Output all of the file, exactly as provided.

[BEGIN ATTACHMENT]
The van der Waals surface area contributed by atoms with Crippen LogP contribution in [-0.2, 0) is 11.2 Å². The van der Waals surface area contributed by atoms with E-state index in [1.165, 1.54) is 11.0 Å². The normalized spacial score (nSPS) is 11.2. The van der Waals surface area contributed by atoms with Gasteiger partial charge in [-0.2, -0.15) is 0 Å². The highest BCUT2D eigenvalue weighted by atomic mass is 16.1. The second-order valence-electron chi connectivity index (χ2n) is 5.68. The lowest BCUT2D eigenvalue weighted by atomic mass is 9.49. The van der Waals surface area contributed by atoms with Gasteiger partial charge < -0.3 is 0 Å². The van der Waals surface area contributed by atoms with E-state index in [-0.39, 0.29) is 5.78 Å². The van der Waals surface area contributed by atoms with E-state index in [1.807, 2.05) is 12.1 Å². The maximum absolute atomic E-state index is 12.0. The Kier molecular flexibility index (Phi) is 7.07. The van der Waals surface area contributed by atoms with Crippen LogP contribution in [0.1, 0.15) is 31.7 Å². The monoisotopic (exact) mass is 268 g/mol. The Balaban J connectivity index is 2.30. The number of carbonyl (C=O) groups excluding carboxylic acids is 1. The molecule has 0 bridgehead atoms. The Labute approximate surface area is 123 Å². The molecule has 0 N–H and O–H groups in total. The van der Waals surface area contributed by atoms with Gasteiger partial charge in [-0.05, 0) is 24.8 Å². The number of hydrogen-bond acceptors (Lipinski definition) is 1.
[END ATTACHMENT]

The van der Waals surface area contributed by atoms with Crippen LogP contribution in [-0.2, 0) is 11.2 Å². The van der Waals surface area contributed by atoms with E-state index in [1.165, 1.54) is 11.0 Å². The normalized spacial score (nSPS) is 11.2. The van der Waals surface area contributed by atoms with Gasteiger partial charge in [-0.2, -0.15) is 0 Å². The highest BCUT2D eigenvalue weighted by atomic mass is 16.1. The second-order valence-electron chi connectivity index (χ2n) is 5.68. The lowest BCUT2D eigenvalue weighted by atomic mass is 9.49. The van der Waals surface area contributed by atoms with Gasteiger partial charge < -0.3 is 0 Å². The van der Waals surface area contributed by atoms with E-state index in [-0.39, 0.29) is 5.78 Å². The van der Waals surface area contributed by atoms with E-state index in [1.807, 2.05) is 12.1 Å². The maximum absolute atomic E-state index is 12.0. The Kier molecular flexibility index (Phi) is 7.07. The van der Waals surface area contributed by atoms with Crippen LogP contribution in [0.1, 0.15) is 31.7 Å². The monoisotopic (exact) mass is 268 g/mol. The Balaban J connectivity index is 2.30. The number of carbonyl (C=O) groups excluding carboxylic acids is 1. The molecule has 0 bridgehead atoms. The Labute approximate surface area is 123 Å². The molecule has 0 N–H and O–H groups in total. The van der Waals surface area contributed by atoms with Gasteiger partial charge in [-0.05, 0) is 24.8 Å². The number of hydrogen-bond acceptors (Lipinski definition) is 1.